By September 1961, when the new school had become a full four-year institution, enrollment exceeded 3,000, and the faculty had grown from the original 63 to 150 members. A Junior Division had been established for the academic administration of freshmen, and senior academic divisions had been established in liberal arts, in sciences, and in business administration. Dr. Homer L. Hitt, the first employee and the chief administrative officer, had been promoted from Dean of LSUNO to Vice President of LSU in Charge of LSUNO.
In the summer of 1962, the Vice President in Charge was designated Chancellor. This signaled the end of LSUNO’s status as a branch of the Baton Rouge campus.
In September 1969, when the enrollment exceeded 10,000, LSUNO became the second-largest university in Louisiana. By this time, it had developed into a large academic complex embracing several colleges, schools, and institutes, offering graduate work in many different fields and awarding both the master’s and doctoral degrees. In February 1974, the LSU Board of Supervisors approved a name change, and LSUNO became the University of New Orleans. The new name more accurately defined the institution as the metropolitan campus of the LSU System.
By the fall of 1983, UNO had an enrollment exceeding 16,000 and had five senior colleges: Liberal Arts, Sciences, Education, Business Administration, and Engineering, in addition to its Junior Division and Graduate School. It also had a School of Urban and Regional Studies; a School of Hotel, Restaurant and Tourism Administration; a School of Naval Architecture and Marine Engineering; and various centers, institutes and divisions for specialized research.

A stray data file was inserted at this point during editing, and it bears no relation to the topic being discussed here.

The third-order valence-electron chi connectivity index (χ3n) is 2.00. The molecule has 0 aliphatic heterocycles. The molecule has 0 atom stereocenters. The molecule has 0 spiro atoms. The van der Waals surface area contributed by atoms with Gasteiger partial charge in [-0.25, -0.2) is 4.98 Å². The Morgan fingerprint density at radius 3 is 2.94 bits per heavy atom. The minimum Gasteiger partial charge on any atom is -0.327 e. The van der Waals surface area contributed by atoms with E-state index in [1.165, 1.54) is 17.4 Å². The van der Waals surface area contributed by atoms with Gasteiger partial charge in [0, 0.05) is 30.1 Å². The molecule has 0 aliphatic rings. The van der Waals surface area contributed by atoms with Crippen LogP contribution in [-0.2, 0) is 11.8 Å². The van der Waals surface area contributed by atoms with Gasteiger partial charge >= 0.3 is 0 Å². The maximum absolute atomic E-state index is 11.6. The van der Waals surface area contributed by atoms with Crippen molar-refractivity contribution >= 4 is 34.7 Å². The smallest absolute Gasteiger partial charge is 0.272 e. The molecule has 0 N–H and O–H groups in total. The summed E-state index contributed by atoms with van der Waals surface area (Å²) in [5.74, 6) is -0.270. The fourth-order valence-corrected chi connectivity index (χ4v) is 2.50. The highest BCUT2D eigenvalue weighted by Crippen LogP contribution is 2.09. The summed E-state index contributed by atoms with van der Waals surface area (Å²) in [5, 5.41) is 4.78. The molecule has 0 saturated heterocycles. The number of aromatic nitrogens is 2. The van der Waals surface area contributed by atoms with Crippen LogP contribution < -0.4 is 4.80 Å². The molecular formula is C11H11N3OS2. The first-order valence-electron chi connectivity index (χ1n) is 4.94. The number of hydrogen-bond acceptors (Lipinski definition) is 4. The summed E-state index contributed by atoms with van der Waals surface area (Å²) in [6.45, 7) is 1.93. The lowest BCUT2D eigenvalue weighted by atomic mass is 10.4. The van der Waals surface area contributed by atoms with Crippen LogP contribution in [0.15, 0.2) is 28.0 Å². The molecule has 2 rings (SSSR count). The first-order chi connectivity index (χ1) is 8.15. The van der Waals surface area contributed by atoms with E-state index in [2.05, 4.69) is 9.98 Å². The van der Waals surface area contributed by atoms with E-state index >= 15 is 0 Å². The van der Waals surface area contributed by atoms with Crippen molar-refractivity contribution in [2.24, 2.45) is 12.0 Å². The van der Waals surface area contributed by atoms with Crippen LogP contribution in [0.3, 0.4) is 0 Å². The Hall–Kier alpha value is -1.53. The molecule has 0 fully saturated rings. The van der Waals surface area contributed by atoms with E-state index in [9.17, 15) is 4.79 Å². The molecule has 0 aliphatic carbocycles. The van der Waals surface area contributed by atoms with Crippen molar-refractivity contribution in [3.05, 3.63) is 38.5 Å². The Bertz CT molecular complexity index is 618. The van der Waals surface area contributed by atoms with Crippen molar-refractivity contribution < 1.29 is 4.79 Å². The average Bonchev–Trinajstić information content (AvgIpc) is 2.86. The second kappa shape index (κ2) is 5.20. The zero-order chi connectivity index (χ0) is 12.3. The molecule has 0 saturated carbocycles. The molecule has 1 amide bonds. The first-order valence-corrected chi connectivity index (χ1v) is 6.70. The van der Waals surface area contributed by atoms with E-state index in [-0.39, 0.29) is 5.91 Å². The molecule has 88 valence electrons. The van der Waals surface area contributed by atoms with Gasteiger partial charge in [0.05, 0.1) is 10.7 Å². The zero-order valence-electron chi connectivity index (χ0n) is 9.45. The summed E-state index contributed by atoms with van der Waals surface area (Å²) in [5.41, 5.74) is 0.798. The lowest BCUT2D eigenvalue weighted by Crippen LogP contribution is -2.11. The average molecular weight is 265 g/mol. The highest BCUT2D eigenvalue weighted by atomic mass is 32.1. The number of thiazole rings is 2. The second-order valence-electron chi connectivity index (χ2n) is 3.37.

UNO suffered damage across campus during the aftermath of Hurricane Katrina, but quickly resumed classes 42 days after the storm passed—unique feat among area institutions during the fall of 2005. While enrollment dropped significantly, the university was able to streamline operations and refocus efforts on key programs that are nationally noted or ranked while still providing the best possible education for the people of New Orleans. Hurricane Katrina and the levee failures hit us hard, but the story of UNO is about overcoming odds and building success at every turn. Since the storm, we have done just that.
The University of New Orleans has grown to become a major research university. Categorized as an SREB Four-Year 2 institution, as a Carnegie Doctoral/Research University-Intensive, and as a COC/SACS Level VI institution, our students now enjoy a broad range of academic programs, nearly one-quarter of which are at the master’s or doctoral level.
On December 6, 2011, the University of New Orleans officially became part of the University of Louisiana system. The University has conferred over 80,000 degrees since the first graduating class of 116 in 1962.